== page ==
Interestingly, one of the main centers of the protest was Piazza Affari, where hundreds of students and activists showed their lack of confidence and mistrust toward the financial institutions.  

Interviewed by “La Repubblica”, a teenage protestor member of the group Youth 4 Climate Justice claimed that “finance is one of the major responsible for the climatic crisis we are witnessing”, while another criticized the practice of Greenwashing used by both public institutions and corporations to cleanse their image.  

In essence Greenwashing is the process of conveying a false impression or providing misleading information about how a company’s products and operations are environmentally friendly.  

Summing up the protestors, who spent the night in Piazza Affari, criticized financial markets for not doing their part in the transition to a greener and more sustainable economy and for their attempt to capitalize on the growing demand for environmentally sound products.

Having recognized the relevance and the urgence of this problem, European Union lawmakers in March passed the Sustainable Finance Disclosure Regulation (SFDR), a complex set of rules aimed at making financial funds’ sustainability profile comparable and more easily understandable by both retail and institutional investors.  

The final objective is that of impending greenwashing and other malpractices while driving capital toward sustainably oriented investments and putting the ESG issues on par with traditional financial risk indicators.  

 

More specifically, under the SFDR EU asset managers are now asked to publicly disclose any adverse impact their investments may have on environmental or social factors and their approach to incorporating sustainability considerations.  

Through this regulation European lawmakers create a mandate for participants in financial markets to do no harm to society and the environment; moreover, it incentivizes publicly traded corporations to make strategic decisions on their approach to sustainability.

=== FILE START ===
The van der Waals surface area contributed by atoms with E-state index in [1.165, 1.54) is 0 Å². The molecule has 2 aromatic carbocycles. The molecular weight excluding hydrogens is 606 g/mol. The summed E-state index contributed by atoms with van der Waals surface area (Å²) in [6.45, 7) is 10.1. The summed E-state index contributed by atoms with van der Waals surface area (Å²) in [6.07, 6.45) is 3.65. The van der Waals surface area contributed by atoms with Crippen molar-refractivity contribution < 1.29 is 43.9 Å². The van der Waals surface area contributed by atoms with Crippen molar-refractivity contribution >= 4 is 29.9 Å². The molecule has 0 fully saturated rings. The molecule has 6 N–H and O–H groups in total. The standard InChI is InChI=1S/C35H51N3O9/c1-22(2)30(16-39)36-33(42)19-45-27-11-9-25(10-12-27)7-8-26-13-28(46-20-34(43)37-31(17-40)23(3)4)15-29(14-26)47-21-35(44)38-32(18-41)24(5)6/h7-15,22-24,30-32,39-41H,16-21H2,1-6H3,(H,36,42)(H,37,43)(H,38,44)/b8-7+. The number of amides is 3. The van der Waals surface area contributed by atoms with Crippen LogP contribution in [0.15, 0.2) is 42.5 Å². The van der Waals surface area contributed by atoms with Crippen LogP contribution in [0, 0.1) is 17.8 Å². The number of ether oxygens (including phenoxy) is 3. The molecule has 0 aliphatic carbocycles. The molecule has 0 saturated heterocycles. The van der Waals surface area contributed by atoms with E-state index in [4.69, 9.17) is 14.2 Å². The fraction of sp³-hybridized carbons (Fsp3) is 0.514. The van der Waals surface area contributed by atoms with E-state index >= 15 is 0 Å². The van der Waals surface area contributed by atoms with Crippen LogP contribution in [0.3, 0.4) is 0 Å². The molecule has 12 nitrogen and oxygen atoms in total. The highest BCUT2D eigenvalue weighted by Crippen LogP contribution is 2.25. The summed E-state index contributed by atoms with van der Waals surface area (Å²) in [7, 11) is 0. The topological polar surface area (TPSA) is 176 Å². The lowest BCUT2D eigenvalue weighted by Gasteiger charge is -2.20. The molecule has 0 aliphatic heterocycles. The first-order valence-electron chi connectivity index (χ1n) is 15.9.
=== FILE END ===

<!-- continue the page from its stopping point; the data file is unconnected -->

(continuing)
Practically, assuming that the final objective of a firm is distributing earnings to shareholders and increasing the market value of the stock, and that investors favor ESG compliant investments (at least for their lower risk profile), it follows that firms have a strong incentive toward the implementation of more sustainable activities and processes. But this works if and only if ESG criteria are standardized, credible and comparable.  

 

 From a microeconomic perspective the SFDR substantially decreases the asymmetry of information and the risk of adverse selection: standardized ESG criteria act as a credible benchmark for investors willing to hedge themselves from regulating issues that in the future will harm the companies today not implementing ESG oriented conducts.  

 

 the SFDR pushed third party actors such as MSCI, S&P Global, and others to create products and services that meet the growing demand for standardized ESG data compliant with the EU regulation that will ensure the actual compliance with the rules. These will also favor the application of the same criteria in the US where a similar regulation is still missing, even if at the top of the SEC’s agenda, as recently confirmed by the Chair Gary Gensler.   

 

Finally, from the 31st of October to the 12th of November Glasgow will host the XVI UN Climate Change Conference (COP 26): in this occasion government officials and activists among the others will address the topic of Climate Finance, that refers to local, national and transnational sources of financing that seeks to support mitigation and adaptation actions to address climate change. 

 Hopefully, if institutions walk the talk at the next Fridays for Future event the activist’s words and slogans will be slightly less harsh and critical toward the financial sector, as it is working for a greener and more sustainable future.  

Author: Andrea Pavese

RELATED

Google Cloud wears Stella McCartney

Google Cloud wears Stella McCartney The Fashion industry is estimated to produce more greenhouse gas emissions than the UK, France and Germany combined and, by now, the commitment towards a...

Read More

Moody’s: the performance of a zero-carbon world

“Ready or not? Sector performance in a zero-carbon world” by Moody’s  Moody’s released a new report on Monday 8th November, for the UN climate conference in Glasgow (COP26). It analyzes the consequences of the transition...

Read More